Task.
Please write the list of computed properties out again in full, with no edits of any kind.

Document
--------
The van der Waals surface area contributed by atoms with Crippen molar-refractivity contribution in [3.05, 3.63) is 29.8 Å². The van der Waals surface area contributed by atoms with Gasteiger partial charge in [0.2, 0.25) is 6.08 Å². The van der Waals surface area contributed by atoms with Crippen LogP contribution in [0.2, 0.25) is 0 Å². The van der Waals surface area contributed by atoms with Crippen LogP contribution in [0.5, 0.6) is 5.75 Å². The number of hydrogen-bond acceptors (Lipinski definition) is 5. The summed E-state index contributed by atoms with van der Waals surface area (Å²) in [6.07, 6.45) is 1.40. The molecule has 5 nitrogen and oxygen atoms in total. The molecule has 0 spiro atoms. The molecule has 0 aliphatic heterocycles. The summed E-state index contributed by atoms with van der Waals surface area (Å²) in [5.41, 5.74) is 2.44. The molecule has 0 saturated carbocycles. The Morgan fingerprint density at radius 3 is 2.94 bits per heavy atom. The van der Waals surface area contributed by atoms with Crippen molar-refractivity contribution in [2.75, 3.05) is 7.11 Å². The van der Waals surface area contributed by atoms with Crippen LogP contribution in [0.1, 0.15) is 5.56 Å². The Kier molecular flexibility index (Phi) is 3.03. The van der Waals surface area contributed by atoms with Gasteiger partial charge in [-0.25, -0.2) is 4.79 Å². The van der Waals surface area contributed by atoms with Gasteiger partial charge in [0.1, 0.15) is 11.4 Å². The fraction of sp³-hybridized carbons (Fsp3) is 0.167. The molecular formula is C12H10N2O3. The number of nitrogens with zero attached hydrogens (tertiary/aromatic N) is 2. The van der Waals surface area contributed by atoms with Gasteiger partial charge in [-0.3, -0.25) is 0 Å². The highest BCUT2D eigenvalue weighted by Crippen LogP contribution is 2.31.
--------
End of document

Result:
The van der Waals surface area contributed by atoms with Crippen molar-refractivity contribution in [3.05, 3.63) is 29.8 Å². The van der Waals surface area contributed by atoms with Gasteiger partial charge in [0.2, 0.25) is 6.08 Å². The van der Waals surface area contributed by atoms with Crippen LogP contribution in [0.2, 0.25) is 0 Å². The van der Waals surface area contributed by atoms with Crippen LogP contribution in [0.5, 0.6) is 5.75 Å². The number of hydrogen-bond acceptors (Lipinski definition) is 5. The summed E-state index contributed by atoms with van der Waals surface area (Å²) in [6.07, 6.45) is 1.40. The molecule has 5 nitrogen and oxygen atoms in total. The molecule has 0 spiro atoms. The molecule has 0 aliphatic heterocycles. The summed E-state index contributed by atoms with van der Waals surface area (Å²) in [5.41, 5.74) is 2.44. The molecule has 0 saturated carbocycles. The Morgan fingerprint density at radius 3 is 2.94 bits per heavy atom. The van der Waals surface area contributed by atoms with Crippen molar-refractivity contribution in [2.75, 3.05) is 7.11 Å². The van der Waals surface area contributed by atoms with Crippen LogP contribution in [0.1, 0.15) is 5.56 Å². The Kier molecular flexibility index (Phi) is 3.03. The van der Waals surface area contributed by atoms with Gasteiger partial charge in [-0.25, -0.2) is 4.79 Å². The van der Waals surface area contributed by atoms with Gasteiger partial charge in [0.1, 0.15) is 11.4 Å². The fraction of sp³-hybridized carbons (Fsp3) is 0.167. The molecular formula is C12H10N2O3. The number of nitrogens with zero attached hydrogens (tertiary/aromatic N) is 2. The van der Waals surface area contributed by atoms with Gasteiger partial charge in [-0.3, -0.25) is 0 Å². The highest BCUT2D eigenvalue weighted by Crippen LogP contribution is 2.31.